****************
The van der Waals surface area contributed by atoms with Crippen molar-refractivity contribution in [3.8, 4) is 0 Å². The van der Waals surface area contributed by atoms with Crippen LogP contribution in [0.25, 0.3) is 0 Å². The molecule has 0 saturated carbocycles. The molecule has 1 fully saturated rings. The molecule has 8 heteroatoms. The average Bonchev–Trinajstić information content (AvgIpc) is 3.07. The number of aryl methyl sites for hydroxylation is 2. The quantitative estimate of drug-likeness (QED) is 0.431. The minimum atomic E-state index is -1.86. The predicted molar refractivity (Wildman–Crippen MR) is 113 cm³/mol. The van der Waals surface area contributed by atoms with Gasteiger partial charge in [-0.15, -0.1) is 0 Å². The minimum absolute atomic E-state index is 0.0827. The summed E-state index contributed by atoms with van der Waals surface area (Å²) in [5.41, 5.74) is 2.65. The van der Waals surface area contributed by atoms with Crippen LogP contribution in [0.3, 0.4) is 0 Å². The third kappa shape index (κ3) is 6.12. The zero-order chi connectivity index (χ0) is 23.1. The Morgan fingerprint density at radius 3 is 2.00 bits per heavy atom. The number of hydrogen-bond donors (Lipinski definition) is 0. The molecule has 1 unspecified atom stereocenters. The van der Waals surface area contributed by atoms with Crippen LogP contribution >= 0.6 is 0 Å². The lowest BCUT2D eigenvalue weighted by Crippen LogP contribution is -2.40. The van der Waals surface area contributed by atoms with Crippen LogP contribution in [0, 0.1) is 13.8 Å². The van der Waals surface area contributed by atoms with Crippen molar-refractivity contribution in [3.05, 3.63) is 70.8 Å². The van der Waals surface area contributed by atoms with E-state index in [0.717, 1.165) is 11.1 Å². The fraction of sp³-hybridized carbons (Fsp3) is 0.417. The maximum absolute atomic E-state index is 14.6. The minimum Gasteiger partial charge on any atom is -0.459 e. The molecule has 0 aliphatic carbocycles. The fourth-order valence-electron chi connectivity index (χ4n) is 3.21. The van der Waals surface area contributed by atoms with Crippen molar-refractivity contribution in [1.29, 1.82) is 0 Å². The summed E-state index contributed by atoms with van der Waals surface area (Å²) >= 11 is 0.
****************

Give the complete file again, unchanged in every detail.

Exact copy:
The van der Waals surface area contributed by atoms with Crippen molar-refractivity contribution in [3.8, 4) is 0 Å². The van der Waals surface area contributed by atoms with Crippen LogP contribution in [0.25, 0.3) is 0 Å². The molecule has 0 saturated carbocycles. The molecule has 1 fully saturated rings. The molecule has 8 heteroatoms. The average Bonchev–Trinajstić information content (AvgIpc) is 3.07. The number of aryl methyl sites for hydroxylation is 2. The quantitative estimate of drug-likeness (QED) is 0.431. The minimum atomic E-state index is -1.86. The predicted molar refractivity (Wildman–Crippen MR) is 113 cm³/mol. The van der Waals surface area contributed by atoms with Gasteiger partial charge in [-0.15, -0.1) is 0 Å². The minimum absolute atomic E-state index is 0.0827. The summed E-state index contributed by atoms with van der Waals surface area (Å²) in [5.41, 5.74) is 2.65. The van der Waals surface area contributed by atoms with Crippen LogP contribution in [0.3, 0.4) is 0 Å². The third kappa shape index (κ3) is 6.12. The zero-order chi connectivity index (χ0) is 23.1. The Morgan fingerprint density at radius 3 is 2.00 bits per heavy atom. The number of hydrogen-bond donors (Lipinski definition) is 0. The molecule has 1 unspecified atom stereocenters. The van der Waals surface area contributed by atoms with Crippen LogP contribution >= 0.6 is 0 Å². The lowest BCUT2D eigenvalue weighted by Crippen LogP contribution is -2.40. The van der Waals surface area contributed by atoms with Crippen LogP contribution in [0, 0.1) is 13.8 Å². The van der Waals surface area contributed by atoms with Crippen molar-refractivity contribution in [3.05, 3.63) is 70.8 Å². The van der Waals surface area contributed by atoms with E-state index in [0.717, 1.165) is 11.1 Å². The fraction of sp³-hybridized carbons (Fsp3) is 0.417. The maximum absolute atomic E-state index is 14.6. The minimum Gasteiger partial charge on any atom is -0.459 e. The molecule has 0 aliphatic carbocycles. The fourth-order valence-electron chi connectivity index (χ4n) is 3.21. The van der Waals surface area contributed by atoms with Crippen molar-refractivity contribution in [1.29, 1.82) is 0 Å². The summed E-state index contributed by atoms with van der Waals surface area (Å²) >= 11 is 0.